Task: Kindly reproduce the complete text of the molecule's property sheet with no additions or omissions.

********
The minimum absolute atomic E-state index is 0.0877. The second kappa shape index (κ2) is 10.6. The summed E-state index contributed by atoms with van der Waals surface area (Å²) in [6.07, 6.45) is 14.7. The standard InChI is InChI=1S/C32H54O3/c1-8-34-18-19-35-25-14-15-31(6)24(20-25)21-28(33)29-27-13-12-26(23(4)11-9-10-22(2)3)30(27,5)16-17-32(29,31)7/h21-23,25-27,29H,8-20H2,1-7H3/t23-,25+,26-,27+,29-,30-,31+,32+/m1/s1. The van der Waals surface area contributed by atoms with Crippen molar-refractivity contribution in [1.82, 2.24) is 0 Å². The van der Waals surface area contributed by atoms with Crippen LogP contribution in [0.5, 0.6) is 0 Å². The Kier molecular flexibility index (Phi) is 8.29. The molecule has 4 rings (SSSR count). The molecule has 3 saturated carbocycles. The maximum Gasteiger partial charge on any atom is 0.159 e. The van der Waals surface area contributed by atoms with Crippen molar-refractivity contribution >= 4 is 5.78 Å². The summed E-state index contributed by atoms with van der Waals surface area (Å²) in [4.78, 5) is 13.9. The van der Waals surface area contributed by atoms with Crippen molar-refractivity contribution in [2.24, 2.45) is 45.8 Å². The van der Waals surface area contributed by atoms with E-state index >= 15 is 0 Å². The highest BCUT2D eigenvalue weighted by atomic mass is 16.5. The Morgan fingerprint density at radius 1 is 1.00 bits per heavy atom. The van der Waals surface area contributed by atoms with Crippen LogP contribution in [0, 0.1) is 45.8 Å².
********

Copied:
The minimum absolute atomic E-state index is 0.0877. The second kappa shape index (κ2) is 10.6. The summed E-state index contributed by atoms with van der Waals surface area (Å²) in [6.07, 6.45) is 14.7. The standard InChI is InChI=1S/C32H54O3/c1-8-34-18-19-35-25-14-15-31(6)24(20-25)21-28(33)29-27-13-12-26(23(4)11-9-10-22(2)3)30(27,5)16-17-32(29,31)7/h21-23,25-27,29H,8-20H2,1-7H3/t23-,25+,26-,27+,29-,30-,31+,32+/m1/s1. The van der Waals surface area contributed by atoms with Crippen molar-refractivity contribution in [1.82, 2.24) is 0 Å². The van der Waals surface area contributed by atoms with Crippen LogP contribution in [0.5, 0.6) is 0 Å². The Kier molecular flexibility index (Phi) is 8.29. The molecule has 4 rings (SSSR count). The molecule has 3 saturated carbocycles. The maximum Gasteiger partial charge on any atom is 0.159 e. The van der Waals surface area contributed by atoms with Crippen molar-refractivity contribution >= 4 is 5.78 Å². The summed E-state index contributed by atoms with van der Waals surface area (Å²) in [4.78, 5) is 13.9. The van der Waals surface area contributed by atoms with Crippen molar-refractivity contribution in [2.24, 2.45) is 45.8 Å². The van der Waals surface area contributed by atoms with E-state index >= 15 is 0 Å². The highest BCUT2D eigenvalue weighted by atomic mass is 16.5. The Morgan fingerprint density at radius 1 is 1.00 bits per heavy atom. The van der Waals surface area contributed by atoms with Crippen LogP contribution in [0, 0.1) is 45.8 Å².